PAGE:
This questionnaire is about crime in rural areas specifically – whether enough is done to combat it, and why people in rural areas don’t report crime as much as those in urban areas.Deputy Police Commissioner Sue Arnold with Sgt Rob Peacock
The Rural Crime Network questionnaire only takes a few minutes to complete. If you do fill it in, you’ll make one of our local police officers, Sgt Rob Peacock (seen above with the Staffs Deputy Crime Commissioner Sue Arnold) a very happy man.

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Blythe Colours archive on the move

The difficult situation for the Cheadle History Centre will likely have a knock-on effect for history-lovers in Cresswell. (The centre at Cheadle has moved out of its current premises because the lease is up, and they have nowhere else to go).

Blythe Colours archive arrives in Cheadle

Blythe Colours archive arrives in Cheadle

Volunteers from this website worked with the Cheadle history group to save the Blythe Colours Archive (see story), which consists of nearly three filing cabinets of material – all fascinating stuff if you lived and worked at the Cresswell factory over the last fifty years. It has been stored since 2015 at the group’s rooms in Cheadle High Street.
But where will the archive go now?

A temporary home has been found for it, but if nothing else turns up soon, it may have to be transferred out of the Moorlands to the Hanley Library Archive Centre. However, if you have ideas on what alternatively could be done with it, please use the Comments box at the bottom of this page.

Fortunately, we did manage to index all the material, and one of the volunteers has made a fantastic digital archive of it all, so progress has been made even in the short time it has been at Cheadle.
The website showing the material is really good, and well worth browsing if you have an hour or so to spare.

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Council Shenanigans

(Our local Draycott Council gets up to so many odd things that we simply haven’t been able to keep up, so we have given the council its own little section called ‘Council Shenanigans’. However, some people don’t like to read reviews of our leaders – so we suggest that those folk now click on to something else!)

Local Plan… not
Community-level councils such as Draycott Civil-Parish Council have very very few set responsibilities – but one of them is to comment on planning matters.
So, we were interested to see what our councillors would think of the Staffordshire Moorlands Local Plan Final Version. As the official body representing the electors here, our council’s views would have been taken seriously.

And what thoughts did our council contribute?
Umm… None.

This is pretty poor of them.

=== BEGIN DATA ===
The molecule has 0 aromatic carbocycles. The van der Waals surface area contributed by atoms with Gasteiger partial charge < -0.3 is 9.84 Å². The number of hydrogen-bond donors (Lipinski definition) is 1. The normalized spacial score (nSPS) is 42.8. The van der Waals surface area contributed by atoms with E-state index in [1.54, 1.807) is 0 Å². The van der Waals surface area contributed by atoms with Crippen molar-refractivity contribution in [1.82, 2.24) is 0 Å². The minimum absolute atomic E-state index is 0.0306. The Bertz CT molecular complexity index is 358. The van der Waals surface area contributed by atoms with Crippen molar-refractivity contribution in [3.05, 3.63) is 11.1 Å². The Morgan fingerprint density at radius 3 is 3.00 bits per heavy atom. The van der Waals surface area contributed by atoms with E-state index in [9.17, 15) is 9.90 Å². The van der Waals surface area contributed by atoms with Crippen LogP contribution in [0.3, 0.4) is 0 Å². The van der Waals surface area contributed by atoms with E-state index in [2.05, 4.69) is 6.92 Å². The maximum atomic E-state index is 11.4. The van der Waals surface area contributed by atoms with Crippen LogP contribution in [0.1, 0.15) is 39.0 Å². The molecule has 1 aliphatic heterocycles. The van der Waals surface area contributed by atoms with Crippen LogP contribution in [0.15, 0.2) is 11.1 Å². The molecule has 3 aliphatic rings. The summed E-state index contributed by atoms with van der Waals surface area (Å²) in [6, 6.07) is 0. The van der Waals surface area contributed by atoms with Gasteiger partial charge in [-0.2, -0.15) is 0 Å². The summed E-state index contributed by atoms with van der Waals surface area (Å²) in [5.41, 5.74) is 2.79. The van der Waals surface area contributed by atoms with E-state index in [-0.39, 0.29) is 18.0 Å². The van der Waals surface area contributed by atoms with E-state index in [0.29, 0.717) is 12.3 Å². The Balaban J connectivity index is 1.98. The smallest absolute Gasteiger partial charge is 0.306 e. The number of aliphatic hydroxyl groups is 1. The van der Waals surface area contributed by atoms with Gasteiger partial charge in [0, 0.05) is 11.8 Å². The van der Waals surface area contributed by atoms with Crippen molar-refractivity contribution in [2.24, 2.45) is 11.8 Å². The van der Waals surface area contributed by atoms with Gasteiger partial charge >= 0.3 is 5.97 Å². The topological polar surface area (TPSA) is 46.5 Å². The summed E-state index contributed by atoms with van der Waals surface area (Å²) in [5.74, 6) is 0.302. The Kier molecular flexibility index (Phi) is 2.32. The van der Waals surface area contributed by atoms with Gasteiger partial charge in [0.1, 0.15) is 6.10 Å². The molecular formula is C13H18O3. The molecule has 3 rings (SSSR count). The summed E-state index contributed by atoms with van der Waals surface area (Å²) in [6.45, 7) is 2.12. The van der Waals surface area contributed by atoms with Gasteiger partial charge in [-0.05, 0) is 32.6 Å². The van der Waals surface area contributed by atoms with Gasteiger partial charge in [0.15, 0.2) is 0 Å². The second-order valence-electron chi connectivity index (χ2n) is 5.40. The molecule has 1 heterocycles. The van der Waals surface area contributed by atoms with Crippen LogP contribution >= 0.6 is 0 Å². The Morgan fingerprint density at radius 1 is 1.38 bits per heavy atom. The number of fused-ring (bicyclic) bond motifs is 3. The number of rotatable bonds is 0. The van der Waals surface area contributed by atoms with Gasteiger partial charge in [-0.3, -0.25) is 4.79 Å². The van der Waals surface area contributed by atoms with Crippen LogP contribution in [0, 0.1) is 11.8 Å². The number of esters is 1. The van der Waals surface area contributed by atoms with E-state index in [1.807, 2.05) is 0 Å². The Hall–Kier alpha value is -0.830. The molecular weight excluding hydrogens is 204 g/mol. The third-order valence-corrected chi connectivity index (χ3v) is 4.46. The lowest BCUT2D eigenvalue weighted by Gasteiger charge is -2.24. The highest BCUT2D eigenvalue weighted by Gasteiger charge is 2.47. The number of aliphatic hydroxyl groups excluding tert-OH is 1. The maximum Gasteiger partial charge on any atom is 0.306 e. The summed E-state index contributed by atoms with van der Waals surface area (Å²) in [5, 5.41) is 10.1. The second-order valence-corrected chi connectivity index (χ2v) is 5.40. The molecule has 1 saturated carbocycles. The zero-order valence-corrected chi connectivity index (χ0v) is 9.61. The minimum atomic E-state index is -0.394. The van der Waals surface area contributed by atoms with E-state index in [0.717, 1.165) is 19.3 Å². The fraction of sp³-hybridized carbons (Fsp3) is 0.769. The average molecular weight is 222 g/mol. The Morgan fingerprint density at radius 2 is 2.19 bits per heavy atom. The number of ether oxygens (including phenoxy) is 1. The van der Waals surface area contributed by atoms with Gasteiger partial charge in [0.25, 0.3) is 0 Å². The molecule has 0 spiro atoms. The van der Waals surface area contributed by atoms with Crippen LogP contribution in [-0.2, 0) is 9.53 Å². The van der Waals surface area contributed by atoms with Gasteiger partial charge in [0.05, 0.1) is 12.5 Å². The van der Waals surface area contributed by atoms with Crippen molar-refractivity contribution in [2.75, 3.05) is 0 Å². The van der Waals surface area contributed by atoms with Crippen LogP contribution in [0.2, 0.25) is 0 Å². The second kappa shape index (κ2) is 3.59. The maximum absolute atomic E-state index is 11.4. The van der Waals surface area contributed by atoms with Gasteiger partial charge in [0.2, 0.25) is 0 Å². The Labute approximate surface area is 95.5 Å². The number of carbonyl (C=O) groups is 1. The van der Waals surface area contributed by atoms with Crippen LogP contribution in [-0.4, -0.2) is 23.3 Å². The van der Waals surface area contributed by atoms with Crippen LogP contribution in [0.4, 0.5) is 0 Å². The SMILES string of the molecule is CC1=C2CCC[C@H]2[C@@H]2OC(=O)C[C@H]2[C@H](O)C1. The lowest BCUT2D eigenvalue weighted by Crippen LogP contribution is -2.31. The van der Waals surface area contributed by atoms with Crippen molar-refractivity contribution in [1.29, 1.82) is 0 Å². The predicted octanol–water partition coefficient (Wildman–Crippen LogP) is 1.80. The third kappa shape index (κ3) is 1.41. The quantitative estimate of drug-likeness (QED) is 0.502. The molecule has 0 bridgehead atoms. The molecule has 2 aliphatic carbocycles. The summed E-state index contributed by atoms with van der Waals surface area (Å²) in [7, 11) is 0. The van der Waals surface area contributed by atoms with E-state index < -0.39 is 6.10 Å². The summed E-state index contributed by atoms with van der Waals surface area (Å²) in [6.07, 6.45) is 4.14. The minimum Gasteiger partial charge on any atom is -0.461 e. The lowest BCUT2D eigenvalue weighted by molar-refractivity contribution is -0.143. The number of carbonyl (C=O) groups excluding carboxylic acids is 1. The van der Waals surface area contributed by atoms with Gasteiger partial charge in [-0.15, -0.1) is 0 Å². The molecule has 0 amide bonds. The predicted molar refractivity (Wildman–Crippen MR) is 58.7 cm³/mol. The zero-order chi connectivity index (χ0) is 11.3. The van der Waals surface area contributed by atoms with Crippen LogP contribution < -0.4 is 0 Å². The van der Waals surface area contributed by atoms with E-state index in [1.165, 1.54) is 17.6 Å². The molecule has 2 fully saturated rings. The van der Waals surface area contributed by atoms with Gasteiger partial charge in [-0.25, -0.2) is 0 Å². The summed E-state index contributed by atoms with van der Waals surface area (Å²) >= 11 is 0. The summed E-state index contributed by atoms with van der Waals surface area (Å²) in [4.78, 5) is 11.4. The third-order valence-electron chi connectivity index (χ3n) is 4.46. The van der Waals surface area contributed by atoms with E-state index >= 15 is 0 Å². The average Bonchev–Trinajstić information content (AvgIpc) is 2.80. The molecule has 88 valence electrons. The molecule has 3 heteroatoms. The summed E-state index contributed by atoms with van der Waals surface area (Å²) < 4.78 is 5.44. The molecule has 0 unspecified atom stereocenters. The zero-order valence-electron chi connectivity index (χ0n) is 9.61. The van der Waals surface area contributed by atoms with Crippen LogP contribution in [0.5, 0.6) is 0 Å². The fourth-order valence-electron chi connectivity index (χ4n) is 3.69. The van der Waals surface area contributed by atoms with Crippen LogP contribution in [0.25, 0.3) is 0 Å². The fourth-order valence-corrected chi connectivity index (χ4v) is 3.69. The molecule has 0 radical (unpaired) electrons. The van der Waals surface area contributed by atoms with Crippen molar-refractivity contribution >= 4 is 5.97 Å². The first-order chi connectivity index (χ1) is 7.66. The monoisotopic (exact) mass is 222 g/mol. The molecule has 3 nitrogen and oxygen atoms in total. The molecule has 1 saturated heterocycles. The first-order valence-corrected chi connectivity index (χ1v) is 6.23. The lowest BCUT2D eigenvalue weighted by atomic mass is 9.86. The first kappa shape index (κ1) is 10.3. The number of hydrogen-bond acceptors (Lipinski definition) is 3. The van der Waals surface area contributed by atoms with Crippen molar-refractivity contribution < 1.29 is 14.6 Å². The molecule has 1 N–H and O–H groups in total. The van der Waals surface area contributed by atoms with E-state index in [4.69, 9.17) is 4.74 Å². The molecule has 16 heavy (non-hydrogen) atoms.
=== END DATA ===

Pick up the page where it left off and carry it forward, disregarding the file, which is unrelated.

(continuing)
Virtually the whole of the Local Plan’s ‘rural areas allocation’ of housing & industry for the Moorlands has been shoved into Cresswell – thanks to the Blythe Park development plan – so, surely our council should have been falling over themselves to get their views heard (whether for or against).
However, apparently they thought not. (They have had since February to discuss the matter).
Poor Cresswell… ignored by its own councillors!

The last time our council put in thoughts about the Local Plan was back in the summer of last year, but they were supposed to renew them in time for this final consultation. They didn’t. It’s not clear if they forgot, or just didn’t bother.
Some residents did put in views though, which you can see on the Local Plan Comments page – including thoughts from VVSM, the Cresswell community-action group.

Public participation
Nearly all community-level councils, such as Draycott Council, have a public q&a session at the start of their meetings, because otherwise members of the public would not get a say (the public is not allowed to interrupt the actual formal proceedings).

However, in a strange move a couple of months ago, the council decided to put the q&a session to the back-end of the meeting.
This was very strange, as the poor old public would have had to sit through the one to two hours of proceedings just in order to be able to ask one question…
Not surprisingly, an objection was put in from the public… and the council reverted, and we are now back to a bit of sense.
If you want to put a question in person to the council, you are once again welcome to attend the start of council meetings at 7.30, and put your question then.

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Do you have news or information snippets that you think residents would like to see up on this website? If so – email us

Want to comment on any of the items on this page?
Just use the comments box – near the bottom of this page.           (The form will ask if you wish to put in your email address.  You don’t have to – and it is always kept private anyway and never published -, but, if you don’t add your email, that means you might miss any responses to your comment

Rail-path group back to action